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Growth and the Ageing Joneses

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  • Walter H. Fisher
  • Ben J. Heijdra

Abstract

We incorporate Keeping-up-with-the-Joneses (KUJ) preferences into the Blanchard-Yaari (BY) framework and develop, using an AK technology, a model of balanced growth. In this context we investigate status preference, demographic, and pension policy shocks. We find that a higher degree of KUJ lowers economic growth, while, in contrast, a decrease in the fertility and mortality rates increase it. In the second part of the paper we extend the model by incorporating a Pay-as-you-go (PAYG) pension system with a statutory retirement date. This introduces a life-cycle in human wealth earnings and implies that the growth rate is higher under PAYG. We also consider the implications of an increase in the retirement date under both defined benefit and defined contribution schemes.

Suggested Citation

  • Walter H. Fisher & Ben J. Heijdra, 2008. "Growth and the Ageing Joneses," CESifo Working Paper Series 2466, CESifo Group Munich.
  • Handle: RePEc:ces:ceswps:_2466
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    References listed on IDEAS

    as
    1. Romer, Paul M, 1986. "Increasing Returns and Long-run Growth," Journal of Political Economy, University of Chicago Press, vol. 94(5), pages 1002-1037, October.
    2. Turnovsky, Stephen J. & Monteiro, Goncalo, 2007. "Consumption externalities, production externalities, and efficient capital accumulation under time non-separable preferences," European Economic Review, Elsevier, vol. 51(2), pages 479-504, February.
    3. Francisco Alvarez-Cuadrado & Goncalo Monteiro & Stephen J. Turnovsky, 2004. "Habit Formation, Catching Up with the Joneses, and Economic Growth," Journal of Economic Growth, Springer, vol. 9(1), pages 47-80, March.
    4. Gilles Saint-Paul, 1992. "Fiscal Policy in an Endogenous Growth Model," The Quarterly Journal of Economics, Oxford University Press, vol. 107(4), pages 1243-1259.
    5. Fisher, Walter H. & Heijdra, Ben J., 2009. "Keeping up with the ageing Joneses," Journal of Economic Dynamics and Control, Elsevier, vol. 33(1), pages 53-64, January.
    6. Bill Dupor & Wen-Fang Liu, 2003. "Jealousy and Equilibrium Overconsumption," American Economic Review, American Economic Association, vol. 93(1), pages 423-428, March.
    7. Blanchard, Olivier J, 1985. "Debt, Deficits, and Finite Horizons," Journal of Political Economy, University of Chicago Press, vol. 93(2), pages 223-247, April.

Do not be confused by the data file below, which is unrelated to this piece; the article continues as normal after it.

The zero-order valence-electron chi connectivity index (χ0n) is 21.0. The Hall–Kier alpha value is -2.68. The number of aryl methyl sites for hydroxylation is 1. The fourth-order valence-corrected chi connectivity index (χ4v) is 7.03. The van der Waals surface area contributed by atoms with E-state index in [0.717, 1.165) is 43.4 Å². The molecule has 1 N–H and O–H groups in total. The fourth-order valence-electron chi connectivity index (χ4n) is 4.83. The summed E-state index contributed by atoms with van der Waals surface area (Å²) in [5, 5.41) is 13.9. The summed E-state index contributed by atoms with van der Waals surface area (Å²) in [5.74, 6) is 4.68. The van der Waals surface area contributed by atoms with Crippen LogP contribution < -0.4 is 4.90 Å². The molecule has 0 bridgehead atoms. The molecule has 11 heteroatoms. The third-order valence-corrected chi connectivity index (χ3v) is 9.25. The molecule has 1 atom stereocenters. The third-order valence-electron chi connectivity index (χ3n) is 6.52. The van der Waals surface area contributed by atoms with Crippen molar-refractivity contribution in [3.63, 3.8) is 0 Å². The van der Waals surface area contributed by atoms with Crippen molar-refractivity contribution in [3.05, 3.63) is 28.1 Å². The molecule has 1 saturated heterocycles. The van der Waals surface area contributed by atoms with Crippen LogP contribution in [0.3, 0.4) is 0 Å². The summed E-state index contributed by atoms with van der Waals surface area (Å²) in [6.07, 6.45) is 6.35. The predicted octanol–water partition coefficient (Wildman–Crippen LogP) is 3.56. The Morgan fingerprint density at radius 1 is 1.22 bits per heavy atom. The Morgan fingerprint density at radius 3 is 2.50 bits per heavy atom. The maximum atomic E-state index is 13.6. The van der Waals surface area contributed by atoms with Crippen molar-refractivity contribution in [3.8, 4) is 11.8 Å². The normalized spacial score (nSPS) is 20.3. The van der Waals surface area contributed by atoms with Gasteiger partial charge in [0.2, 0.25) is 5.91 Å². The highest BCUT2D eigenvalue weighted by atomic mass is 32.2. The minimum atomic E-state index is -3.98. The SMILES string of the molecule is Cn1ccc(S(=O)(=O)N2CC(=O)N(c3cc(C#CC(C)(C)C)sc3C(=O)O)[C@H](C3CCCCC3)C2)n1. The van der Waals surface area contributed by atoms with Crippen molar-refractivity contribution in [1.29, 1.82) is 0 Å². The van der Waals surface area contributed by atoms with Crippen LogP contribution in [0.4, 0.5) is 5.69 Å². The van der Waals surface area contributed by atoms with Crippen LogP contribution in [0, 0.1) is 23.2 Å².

8. Barro, Robert J, 1990. "Government Spending in a Simple Model of Endogenous Growth," Journal of Political Economy, University of Chicago Press, vol. 98(5), pages 103-126, October.
    9. Rebelo, Sergio, 1991. "Long-Run Policy Analysis and Long-Run Growth," Journal of Political Economy, University of Chicago Press, vol. 99(3), pages 500-521, June.
    10. Heijdra, Ben J. & Ligthart, Jenny E., 2006. "The Macroeconomic Dynamics Of Demographic Shocks," Macroeconomic Dynamics, Cambridge University Press, vol. 10(03), pages 349-370, June.
    11. Wen-Fang Liu & Stephen Turnovsky, 2003. "Consumption Externalities, Production Externalities, and the Accumulation of Capital," Working Papers UWEC-2002-13-P, University of Washington, Department of Economics, revised Nov 2003.
    12. Bettendorf, Leon J.H. & Heijdra, Ben J., 2006. "Population ageing and pension reform in a small open economy with non-traded goods," Journal of Economic Dynamics and Control, Elsevier, vol. 30(12), pages 2389-2424, December.
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    More about this item

    Keywords

    relative consumption; OLG; endogenous growth; pension reform;

    JEL classification:

    • D91 - Microeconomics - - Micro-Based Behavioral Economics - - - Role and Effects of Psychological, Emotional, Social, and Cognitive Factors on Decision Making
    • E21 - Macroeconomics and Monetary Economics - - Consumption, Saving, Production, Employment, and Investment - - - Consumption; Saving; Wealth
    • H55 - Public Economics - - National Government Expenditures and Related Policies - - - Social Security and Public Pensions

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